The symptoms people had from this poisoning were quite similar to what happened to the Salem girls in 1692. Therefore, some anthropologists suggest that the same fungus might have caused paranoia and hallucinations that were labeled as“bewitchment” at that time.


The Role of Medicine Women In Communities Across Time


Women have always been associated with healing since ancient and medieval times, but their roles in medicine were different compared to men.


In the Middle ages, women had little chance to contribute to science or have an occupation in medicine. Due to political reasons, their suppression in medical organizations prevented them from education and work. Therefore they practiced traditional healing techniques and specialized in herbalism.


In Early Moden Europe, 14th and 15th centuries, women who performed healing were labeled as “witches” or “wise women“, who had a profound role in healing during that time. They served their population as medical practitioners for the people who had no access to a doctor or a hospital.


medicine woman artwork
Tarn Ellis art

Rising Psychedelics: Medicine Women Claiming Their Power Back


During the past years, the attention and research on psychedelic plants started shifting our perspective on modern medicine. The use of psychedelics in Western culture nowadays brings the old healing traditions back and helps us to benefit from nature's plants.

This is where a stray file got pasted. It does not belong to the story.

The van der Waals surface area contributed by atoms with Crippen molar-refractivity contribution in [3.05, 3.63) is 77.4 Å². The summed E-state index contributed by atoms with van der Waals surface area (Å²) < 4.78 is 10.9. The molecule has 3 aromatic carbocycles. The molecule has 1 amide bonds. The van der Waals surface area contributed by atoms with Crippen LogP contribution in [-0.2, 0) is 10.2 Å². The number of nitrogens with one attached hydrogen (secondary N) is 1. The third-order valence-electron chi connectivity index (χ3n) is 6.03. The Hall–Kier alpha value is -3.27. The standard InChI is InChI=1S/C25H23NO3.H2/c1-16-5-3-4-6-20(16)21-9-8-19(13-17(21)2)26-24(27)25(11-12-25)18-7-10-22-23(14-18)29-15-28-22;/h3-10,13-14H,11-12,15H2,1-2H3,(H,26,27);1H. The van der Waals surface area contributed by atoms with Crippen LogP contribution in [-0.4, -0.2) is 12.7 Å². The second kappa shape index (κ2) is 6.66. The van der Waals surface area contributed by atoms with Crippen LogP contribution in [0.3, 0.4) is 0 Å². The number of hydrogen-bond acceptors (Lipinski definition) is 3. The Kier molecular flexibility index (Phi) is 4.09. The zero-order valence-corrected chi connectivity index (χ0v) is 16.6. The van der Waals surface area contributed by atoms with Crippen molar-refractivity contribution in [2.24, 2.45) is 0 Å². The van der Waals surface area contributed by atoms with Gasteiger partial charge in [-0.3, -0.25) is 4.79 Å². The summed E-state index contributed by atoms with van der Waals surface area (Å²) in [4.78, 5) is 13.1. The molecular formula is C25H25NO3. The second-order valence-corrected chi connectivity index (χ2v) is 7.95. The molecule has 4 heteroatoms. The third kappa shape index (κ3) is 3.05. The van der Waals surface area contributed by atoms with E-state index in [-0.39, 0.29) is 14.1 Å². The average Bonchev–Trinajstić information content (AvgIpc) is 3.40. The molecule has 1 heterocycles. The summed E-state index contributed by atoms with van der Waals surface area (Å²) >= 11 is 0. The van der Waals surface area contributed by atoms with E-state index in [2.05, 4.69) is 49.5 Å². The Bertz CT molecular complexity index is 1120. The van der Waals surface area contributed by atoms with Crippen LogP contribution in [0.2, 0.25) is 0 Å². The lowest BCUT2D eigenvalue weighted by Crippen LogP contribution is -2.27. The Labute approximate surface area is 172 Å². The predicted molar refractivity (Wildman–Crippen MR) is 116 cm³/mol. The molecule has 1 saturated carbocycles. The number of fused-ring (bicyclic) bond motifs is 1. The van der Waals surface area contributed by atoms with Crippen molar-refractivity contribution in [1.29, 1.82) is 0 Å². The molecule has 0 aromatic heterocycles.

Psychedelics not only help the healing process of individuals but also help women to claim their power back. Now Medicine Women are the women in the field who work as therapists, healers, and doctors, the women who bring people together for the ambition of healing, and the women who are ready to help others with the power of plant medicine. Not only treating others, but these medicines also helped women self-treating themselves and reconnect with their motherhood, femininity, and sexuality.


As well, many projects, communities, and collectives in the psychedelic field embrace women's role in medicine and provide a space to connect, explore, share and celebrate the role of plant medicine and the importance of the practices in our self-replenishing journeys.



About the Author: Aysu Naz Atalay is a curious person who loves research and writing. She is interested in exploring psychedelics and their connection with self-awareness. Naz supports destigmatization around psychedelics to find a deeper relationship with our surroundings and an individual sense of well-being. She believes in the transformative potential of psychedelic plants for humanity and hopes to contribute to the educational space while striving for a more connected future.




Bibliography


- Wu: Female shamans of ancient China https://www.academia.edu/4075139/Wu_female_shamans_of_ancient_China

- The Witches' Ointment: The Secret History of Psychedelic Magic https://www.amazon.com/Witches-Ointment-Secret-History-Psychedelic/dp/1620554739

- Witches, Midwives, and Nurses https://www.amazon.com/Witches-Midwives-Nurses-Contemporary-Classics/dp/1558616616

- The Realities of Witchcraft and Popular Magic in Early Modern Europe: Culture, Cognition, and

Everyday Life https://www.amazon.com/Realities-Witchcraft-Popular-Modern-Europe/dp/1137311878

- The Varieties of Psychedelic Experience: The Classic Guide to the Effects of LSD on the Human Psyche https://www.amazon.com/Varieties-Psychedelic-Experience-Classic-Effects/dp/0892818972

- Women Healers of the Middle Ages: Selected Aspects of Their History https://pubmed.ncbi.nlm.nih.gov/1739168/

- Salem Witch Trials

- Plant hallucinogens as magical medicines

- The Pharmacopeia of Witches